Migrating XO-1.75 to device tree - upgrade considerations

Jerry Vonau jvonau at shaw.ca
Tue Aug 21 18:06:55 EDT 2012

On Tue, 2012-08-21 at 12:04 -0600, Daniel Drake wrote:
> Hi,
> We want to follow the upstream direction of dynamically driving
> hardware detection by the firmware-provided device tree, rather than
> hardcoding a board file into the kernel.
> We have in-development kernel and firmware versions that make this
> move, but we need to do this in a way that doesn't disrupt existing
> users on upgrade.
> These are the possible scenarios:
>  new = whats currently in development, DT
>  old = whats currently shipped as stable, non-DT
> 1. New kernel, new firmware: this is the easy case - in this scenario
> we upgrade both components and we know that they work together since
> we wrote tham that way.
> 2. New firmware, old kernel: This currently will not boot, because the
> new firmware boots with a new /chosen/bootpath value which is not
> recognised by the initramfs shipped with the old kernel.
> However, it is not clear that we do need to support this case: the
> requirement of running a new firmware on top of an old software base
> is not common. And the only option we'd have of fixing it is putting
> nasty hacks in the firmware, so if the need does arise in future, we
> could produce new firmware versions with the required hacks included.
> 3. Old firmware, new kernel: This is a case we definitely have to care
> about. When system updates are done in the field, it is not guaranteed
> that electricity will be available upon the reboot in order to install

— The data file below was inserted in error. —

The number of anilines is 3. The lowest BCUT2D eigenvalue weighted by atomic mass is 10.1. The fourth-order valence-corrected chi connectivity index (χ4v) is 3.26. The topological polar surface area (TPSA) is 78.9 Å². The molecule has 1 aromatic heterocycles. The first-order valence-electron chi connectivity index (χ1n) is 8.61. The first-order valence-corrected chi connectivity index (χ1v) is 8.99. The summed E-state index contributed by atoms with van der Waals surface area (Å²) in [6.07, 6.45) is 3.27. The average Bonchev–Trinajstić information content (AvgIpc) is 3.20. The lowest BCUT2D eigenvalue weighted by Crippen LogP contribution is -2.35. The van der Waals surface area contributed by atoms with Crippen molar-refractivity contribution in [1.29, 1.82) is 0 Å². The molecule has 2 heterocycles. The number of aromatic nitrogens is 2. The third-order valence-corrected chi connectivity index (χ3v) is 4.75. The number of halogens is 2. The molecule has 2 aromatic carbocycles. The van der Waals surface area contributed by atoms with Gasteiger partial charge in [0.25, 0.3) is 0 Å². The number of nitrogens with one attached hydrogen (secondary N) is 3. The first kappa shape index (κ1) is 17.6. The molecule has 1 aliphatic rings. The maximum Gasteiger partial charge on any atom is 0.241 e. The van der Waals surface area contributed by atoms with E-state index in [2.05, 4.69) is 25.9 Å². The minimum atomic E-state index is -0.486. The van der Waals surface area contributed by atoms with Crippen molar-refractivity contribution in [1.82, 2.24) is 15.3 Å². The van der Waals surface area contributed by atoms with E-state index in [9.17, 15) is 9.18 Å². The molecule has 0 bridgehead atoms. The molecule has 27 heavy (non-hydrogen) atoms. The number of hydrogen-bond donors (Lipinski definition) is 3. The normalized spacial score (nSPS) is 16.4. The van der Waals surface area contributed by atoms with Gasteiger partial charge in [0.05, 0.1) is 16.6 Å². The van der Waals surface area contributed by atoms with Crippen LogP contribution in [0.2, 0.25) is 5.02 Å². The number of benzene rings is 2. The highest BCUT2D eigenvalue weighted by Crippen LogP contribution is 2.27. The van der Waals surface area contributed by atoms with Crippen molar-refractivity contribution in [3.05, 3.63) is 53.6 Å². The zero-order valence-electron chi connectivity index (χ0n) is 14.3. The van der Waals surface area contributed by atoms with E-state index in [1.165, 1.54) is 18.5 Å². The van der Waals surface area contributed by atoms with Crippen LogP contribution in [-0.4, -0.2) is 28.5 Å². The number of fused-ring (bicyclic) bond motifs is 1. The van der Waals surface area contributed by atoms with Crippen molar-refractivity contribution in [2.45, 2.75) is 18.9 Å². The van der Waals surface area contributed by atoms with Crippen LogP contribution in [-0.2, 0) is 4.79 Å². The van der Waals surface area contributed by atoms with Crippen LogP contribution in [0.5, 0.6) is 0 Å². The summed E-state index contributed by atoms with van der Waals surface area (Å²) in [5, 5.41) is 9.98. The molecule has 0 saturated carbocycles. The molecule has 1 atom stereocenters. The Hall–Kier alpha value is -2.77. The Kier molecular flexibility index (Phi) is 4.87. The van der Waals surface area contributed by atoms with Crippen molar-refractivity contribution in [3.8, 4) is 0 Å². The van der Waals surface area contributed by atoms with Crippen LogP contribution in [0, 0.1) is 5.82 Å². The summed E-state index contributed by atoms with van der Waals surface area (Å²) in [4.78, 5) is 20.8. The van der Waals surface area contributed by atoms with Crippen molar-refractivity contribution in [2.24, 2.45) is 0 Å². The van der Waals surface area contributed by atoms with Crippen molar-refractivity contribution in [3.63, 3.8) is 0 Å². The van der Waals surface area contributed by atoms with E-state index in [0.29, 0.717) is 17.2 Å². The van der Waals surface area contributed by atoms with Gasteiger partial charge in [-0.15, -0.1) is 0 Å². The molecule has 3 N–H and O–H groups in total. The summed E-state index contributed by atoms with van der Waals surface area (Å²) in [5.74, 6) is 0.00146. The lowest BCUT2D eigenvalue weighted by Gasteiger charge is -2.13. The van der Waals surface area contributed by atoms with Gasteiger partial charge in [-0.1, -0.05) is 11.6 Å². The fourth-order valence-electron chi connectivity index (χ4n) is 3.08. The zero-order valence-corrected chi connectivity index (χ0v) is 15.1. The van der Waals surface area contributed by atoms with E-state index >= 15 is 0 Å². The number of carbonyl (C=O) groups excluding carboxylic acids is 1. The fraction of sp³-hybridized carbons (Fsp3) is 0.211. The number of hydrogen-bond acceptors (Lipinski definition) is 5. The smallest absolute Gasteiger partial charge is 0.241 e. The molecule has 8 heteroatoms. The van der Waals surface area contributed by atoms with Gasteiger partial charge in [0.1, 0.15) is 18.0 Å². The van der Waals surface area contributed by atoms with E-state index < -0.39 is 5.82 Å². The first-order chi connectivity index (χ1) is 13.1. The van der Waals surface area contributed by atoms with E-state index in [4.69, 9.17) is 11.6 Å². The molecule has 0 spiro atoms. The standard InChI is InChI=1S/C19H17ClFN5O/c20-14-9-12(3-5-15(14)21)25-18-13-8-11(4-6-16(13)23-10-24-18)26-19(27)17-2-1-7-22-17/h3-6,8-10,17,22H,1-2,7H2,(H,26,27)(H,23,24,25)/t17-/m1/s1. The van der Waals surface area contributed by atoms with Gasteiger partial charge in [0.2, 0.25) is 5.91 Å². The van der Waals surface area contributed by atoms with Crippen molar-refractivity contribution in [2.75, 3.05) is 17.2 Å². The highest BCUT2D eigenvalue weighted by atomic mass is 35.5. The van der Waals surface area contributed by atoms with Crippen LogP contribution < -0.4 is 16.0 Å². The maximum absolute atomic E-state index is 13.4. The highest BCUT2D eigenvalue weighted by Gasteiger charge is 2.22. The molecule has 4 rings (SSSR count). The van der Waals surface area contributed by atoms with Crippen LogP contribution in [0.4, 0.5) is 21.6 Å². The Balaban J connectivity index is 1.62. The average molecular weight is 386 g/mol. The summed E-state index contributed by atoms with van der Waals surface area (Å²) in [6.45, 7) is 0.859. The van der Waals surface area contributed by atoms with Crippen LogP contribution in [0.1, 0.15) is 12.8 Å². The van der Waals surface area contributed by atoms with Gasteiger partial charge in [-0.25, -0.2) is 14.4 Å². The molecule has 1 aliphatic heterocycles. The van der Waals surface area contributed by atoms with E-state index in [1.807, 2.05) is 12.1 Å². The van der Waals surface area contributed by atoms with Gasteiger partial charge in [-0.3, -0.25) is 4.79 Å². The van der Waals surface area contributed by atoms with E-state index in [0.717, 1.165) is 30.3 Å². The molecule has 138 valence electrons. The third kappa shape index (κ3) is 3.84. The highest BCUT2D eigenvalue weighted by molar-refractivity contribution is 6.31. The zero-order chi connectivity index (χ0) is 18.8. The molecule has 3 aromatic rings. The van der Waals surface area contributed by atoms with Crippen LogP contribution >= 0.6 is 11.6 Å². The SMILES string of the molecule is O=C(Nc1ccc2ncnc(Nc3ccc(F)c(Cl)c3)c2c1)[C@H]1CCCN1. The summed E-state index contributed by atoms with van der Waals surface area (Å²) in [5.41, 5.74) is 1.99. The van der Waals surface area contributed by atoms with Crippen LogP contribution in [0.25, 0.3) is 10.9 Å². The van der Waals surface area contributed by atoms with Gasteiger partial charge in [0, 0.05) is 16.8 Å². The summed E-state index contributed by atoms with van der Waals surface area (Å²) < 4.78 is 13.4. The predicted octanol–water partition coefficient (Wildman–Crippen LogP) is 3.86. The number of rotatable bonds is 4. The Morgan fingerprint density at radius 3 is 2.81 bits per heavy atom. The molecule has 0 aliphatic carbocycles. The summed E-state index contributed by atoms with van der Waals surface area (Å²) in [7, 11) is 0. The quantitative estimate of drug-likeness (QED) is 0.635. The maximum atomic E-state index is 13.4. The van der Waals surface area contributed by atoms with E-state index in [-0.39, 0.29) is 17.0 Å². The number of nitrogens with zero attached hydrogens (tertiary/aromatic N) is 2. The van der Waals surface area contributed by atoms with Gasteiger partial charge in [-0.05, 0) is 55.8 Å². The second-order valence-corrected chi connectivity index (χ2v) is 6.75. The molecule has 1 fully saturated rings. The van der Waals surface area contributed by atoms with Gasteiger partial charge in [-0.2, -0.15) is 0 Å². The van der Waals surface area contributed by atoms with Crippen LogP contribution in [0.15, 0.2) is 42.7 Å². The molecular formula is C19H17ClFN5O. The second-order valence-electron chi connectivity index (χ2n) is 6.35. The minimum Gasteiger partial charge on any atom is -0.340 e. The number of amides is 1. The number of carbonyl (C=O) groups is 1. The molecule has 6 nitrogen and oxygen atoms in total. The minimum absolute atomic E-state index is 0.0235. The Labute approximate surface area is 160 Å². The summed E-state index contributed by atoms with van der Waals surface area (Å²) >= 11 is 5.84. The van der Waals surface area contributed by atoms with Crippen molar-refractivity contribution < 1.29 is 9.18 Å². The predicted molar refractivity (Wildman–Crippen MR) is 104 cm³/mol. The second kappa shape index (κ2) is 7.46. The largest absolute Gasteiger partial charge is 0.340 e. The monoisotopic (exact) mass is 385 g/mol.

> the updated firmware. So we need to keep this case working. (We know
> this is an issue because we've pushed OS updates dependent on new
> firmwares before, then we had to revert that upon realising the field
> difficulties).

While working with Australia, we have found the need to have the AC
plugged-in for a firmware update while not requiring AC for a image
upgrade to be problematic in the field. You can start an OS upgrade then
run out of battery leaving a incomplete upgrade, while an AC adaptor may
not always be available to use while your employing charging racks. We
make our signed firmware available for download outside of the image, to
enable the firmware to be installed from a USB drive before updating the
OS. We disable the AC check and force a minimum 50% battery level before
either actions can occur with our custom olpc.fth script which is part
of our One Education USB[1] project. To my knowledge we have not bricked
any XOs in the field using this method.


1. https://dev.laptop.org.au/projects/xo-au-usb/

> So #3 is the only case that needs our special attention at the present
> time. The issue here is that the old firmware does not present a
> good-enough device tree to the kernel, and the new kernel does not
> have the old/static XO-1.75 board definitions. The system won't boot -
> some corruption appears at the bottom of the screen, and nothing
> appears over serial.
> Ideally we want a solution for this that will hold for the long term -
> i.e. its something we'd ship for considerable years to come, not only
> just for the next release, to provide a direct upgrade path from the
> software releases of today to any release of the future.
> Options include:
> 1. Ship the static board file in the kernel, or maybe a cut down version of it.
> I'm not so keen on this - we'd have to keep the non-upstream kernel
> code around forever.
> 2. Append the XO-1.75 device tree to the kernel image.
> This is my favourite option - while we would have to duplicate the DT
> (once in the firmware, once in the kernel), at least they can be
> direct copies rather than two different approaches to maintain.
> (can the kernel be made to use this only when a "good DT" is
> unavailable? Maybe the definition of "good DT" is hard to define - I'm
> referring to the fact that we already ship a DT, but not one that can
> be used to get the system on its feet in the absence of a board file)
> 3. Somehow detect this case and print a warning message.
> Not so keen on this myself - expressing this in kid-friendly language
> seems challenging, then there's internationalisation and so on.
> Any thoughts or points that I'm missing?
> Thanks
> Daniel
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